May 12, 2022: Research from the COVID-19 Global Rheumatology Alliance identified a number of potential predictors of flare risk following vaccination in a cohort of 5619 RMD patients. These included a diagnosis of systemic lupus erythematosus, psoriatic arthritis, or polymyalgia rheumatica, and receipt of the Oxford–AstraZeneca vaccine. An additional study found that colchicine prophylaxis may help to reduce the increased risk for gout flares following receipt of an inactivated virus vaccine in men.
November 3, 2021: A study of 5493 patients with rheumatoid arthritis found no significant association between full vaccination with messenger (m)RNA or inactivated virus COVID-19 vaccines and disease flares. Ian Chi Kei Wong (The University of Hong Kong, China) and team conclude in the Annals of the Rheumatic Diseases that current evidence does not support an association between COVID-19 vaccination and arthritis flare risk.
Research published in The Lancet Rheumatology evaluated the safety and tolerability profile of mRNA COVID-19 vaccines in people with antiphospholipid antibodies. The study found that all adverse events were were transient and self-limiting within 10 days, suggesting a favorable safety profile of the vaccines in this population.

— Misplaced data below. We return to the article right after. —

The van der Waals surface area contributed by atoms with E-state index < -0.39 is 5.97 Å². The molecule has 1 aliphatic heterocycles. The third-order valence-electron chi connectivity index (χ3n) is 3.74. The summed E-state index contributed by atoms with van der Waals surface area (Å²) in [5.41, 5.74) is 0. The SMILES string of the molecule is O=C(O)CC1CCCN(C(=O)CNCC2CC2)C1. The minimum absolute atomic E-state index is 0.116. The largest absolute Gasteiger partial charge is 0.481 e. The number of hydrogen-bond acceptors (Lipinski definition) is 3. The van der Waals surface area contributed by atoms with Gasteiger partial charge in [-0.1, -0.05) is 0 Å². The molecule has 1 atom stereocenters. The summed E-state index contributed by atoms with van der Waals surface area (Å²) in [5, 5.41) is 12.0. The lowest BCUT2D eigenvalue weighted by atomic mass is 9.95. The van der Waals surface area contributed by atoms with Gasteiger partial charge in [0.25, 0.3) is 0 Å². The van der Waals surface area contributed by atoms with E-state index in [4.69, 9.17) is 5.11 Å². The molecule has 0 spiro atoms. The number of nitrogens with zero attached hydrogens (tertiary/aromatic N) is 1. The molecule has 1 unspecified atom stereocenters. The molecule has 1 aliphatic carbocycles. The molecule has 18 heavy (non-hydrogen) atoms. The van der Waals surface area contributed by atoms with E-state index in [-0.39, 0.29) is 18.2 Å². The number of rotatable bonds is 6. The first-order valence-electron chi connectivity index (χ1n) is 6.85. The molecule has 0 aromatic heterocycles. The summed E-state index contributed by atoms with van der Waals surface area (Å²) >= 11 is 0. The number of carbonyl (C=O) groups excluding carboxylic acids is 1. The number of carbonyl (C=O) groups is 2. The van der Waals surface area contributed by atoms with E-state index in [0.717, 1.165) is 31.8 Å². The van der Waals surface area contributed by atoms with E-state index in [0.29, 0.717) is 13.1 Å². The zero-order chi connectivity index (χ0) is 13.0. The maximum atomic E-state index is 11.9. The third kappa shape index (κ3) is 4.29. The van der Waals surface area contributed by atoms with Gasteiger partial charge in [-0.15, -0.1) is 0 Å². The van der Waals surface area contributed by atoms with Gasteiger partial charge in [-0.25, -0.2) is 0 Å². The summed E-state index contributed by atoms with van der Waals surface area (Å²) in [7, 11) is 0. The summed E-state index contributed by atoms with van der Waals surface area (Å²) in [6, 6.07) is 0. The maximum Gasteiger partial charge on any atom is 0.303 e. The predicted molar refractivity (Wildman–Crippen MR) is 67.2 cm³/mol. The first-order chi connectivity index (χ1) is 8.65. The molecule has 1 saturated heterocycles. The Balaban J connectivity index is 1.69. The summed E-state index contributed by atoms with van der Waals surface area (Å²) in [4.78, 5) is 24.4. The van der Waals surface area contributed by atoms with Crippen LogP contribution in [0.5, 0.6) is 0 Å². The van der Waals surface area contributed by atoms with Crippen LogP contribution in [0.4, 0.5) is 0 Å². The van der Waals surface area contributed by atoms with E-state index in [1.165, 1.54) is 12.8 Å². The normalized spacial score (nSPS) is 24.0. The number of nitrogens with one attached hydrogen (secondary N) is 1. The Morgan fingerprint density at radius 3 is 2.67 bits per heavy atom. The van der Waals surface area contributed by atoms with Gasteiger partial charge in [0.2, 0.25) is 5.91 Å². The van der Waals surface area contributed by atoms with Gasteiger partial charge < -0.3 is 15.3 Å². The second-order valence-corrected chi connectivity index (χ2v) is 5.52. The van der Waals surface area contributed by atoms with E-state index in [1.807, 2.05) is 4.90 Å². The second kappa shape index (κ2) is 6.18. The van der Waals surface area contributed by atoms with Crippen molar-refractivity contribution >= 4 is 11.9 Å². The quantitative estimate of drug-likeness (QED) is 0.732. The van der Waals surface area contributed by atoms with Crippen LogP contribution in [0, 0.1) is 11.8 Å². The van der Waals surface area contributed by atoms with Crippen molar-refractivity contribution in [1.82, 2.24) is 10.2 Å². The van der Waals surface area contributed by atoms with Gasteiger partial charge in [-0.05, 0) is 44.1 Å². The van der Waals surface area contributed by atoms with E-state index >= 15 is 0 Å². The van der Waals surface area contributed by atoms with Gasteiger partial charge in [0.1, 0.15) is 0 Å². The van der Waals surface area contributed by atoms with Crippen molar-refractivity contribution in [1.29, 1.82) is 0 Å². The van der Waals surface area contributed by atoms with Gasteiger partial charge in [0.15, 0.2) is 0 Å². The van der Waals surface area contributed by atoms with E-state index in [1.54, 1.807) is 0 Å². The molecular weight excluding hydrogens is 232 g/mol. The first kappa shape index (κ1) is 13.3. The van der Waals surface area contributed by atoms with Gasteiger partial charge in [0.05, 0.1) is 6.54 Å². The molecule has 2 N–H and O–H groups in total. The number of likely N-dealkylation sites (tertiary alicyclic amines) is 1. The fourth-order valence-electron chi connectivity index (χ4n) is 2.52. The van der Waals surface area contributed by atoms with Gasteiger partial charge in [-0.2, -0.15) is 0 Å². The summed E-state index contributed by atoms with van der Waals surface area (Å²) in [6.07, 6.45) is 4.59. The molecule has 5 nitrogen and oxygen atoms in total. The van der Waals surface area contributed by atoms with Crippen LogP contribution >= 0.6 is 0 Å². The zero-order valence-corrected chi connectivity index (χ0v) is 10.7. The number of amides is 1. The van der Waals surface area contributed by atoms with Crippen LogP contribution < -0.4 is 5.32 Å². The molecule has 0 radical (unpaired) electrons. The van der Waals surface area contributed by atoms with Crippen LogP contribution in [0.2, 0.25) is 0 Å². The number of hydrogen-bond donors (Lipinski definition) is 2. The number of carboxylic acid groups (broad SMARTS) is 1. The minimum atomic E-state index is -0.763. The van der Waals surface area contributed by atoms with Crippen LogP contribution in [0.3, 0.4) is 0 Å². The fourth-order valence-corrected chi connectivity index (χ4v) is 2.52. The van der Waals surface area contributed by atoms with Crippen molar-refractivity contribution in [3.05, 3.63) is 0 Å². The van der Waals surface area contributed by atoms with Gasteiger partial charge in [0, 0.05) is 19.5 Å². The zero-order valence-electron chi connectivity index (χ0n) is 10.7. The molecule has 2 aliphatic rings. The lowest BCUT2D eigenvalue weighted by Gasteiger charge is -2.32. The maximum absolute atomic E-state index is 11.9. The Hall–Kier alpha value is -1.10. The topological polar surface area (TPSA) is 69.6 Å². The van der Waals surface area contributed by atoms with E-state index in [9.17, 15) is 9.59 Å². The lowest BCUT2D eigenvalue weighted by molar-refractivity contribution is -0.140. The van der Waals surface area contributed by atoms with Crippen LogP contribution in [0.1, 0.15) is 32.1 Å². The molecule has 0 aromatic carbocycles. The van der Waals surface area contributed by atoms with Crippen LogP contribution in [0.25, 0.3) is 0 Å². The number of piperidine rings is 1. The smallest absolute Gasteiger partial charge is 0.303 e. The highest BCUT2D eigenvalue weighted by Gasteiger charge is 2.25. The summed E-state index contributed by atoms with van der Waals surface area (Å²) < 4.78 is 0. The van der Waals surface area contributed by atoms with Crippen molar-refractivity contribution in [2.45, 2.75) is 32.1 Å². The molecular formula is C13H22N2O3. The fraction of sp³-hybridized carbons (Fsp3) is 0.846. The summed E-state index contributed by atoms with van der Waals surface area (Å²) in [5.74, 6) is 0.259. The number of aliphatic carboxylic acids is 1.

August 11, 2021: A study of 1377 people with RMDs who received both doses of the Pfizer–BioNTech (BNT162b2) or Moderna (mRNA-1273) vaccine found that disease flares were uncommon after vaccination, with 11% of participants reporting flares requiring treatment. Julie Paik (Johns Hopkins University School of Medicine, Baltimore, Maryland, USA) and colleagues said in Arthritis & Rheumatology that “[t]here were no findings that warranted concern about the safety of SARS-CoV-2 mRNA vaccination in patients with RMD."
June 8, 2021: Study findings from the COVAX Registry presented at the EULAR 2021 Virtual Congress suggested that RMD flares following COVID-19 vaccination are "rare." Among 1519 patients, 5% experienced a disease flare following vaccination, but presenting author Pedro Machado (University College London, UK) said that it was difficult to determine whether or not the flares were related to vaccination.
March 31, 2021: A small study by Bimba Hoyer (University Medical Center Schleswig-Holstein Campus Kiel, Germany) and colleagues, published in the Annals of the Rheumatic Diseases, reported no disease flares among 26 patients with chronic inflammatory diseases who had received both doses of either the Pfizer–BioNTech (BNT162b2) or Moderna (mRNA-1273) vaccine. Disease activity was measured before and 1 week after each vaccination, and there were no changes to DMARD or glucocorticoid therapy during the study period.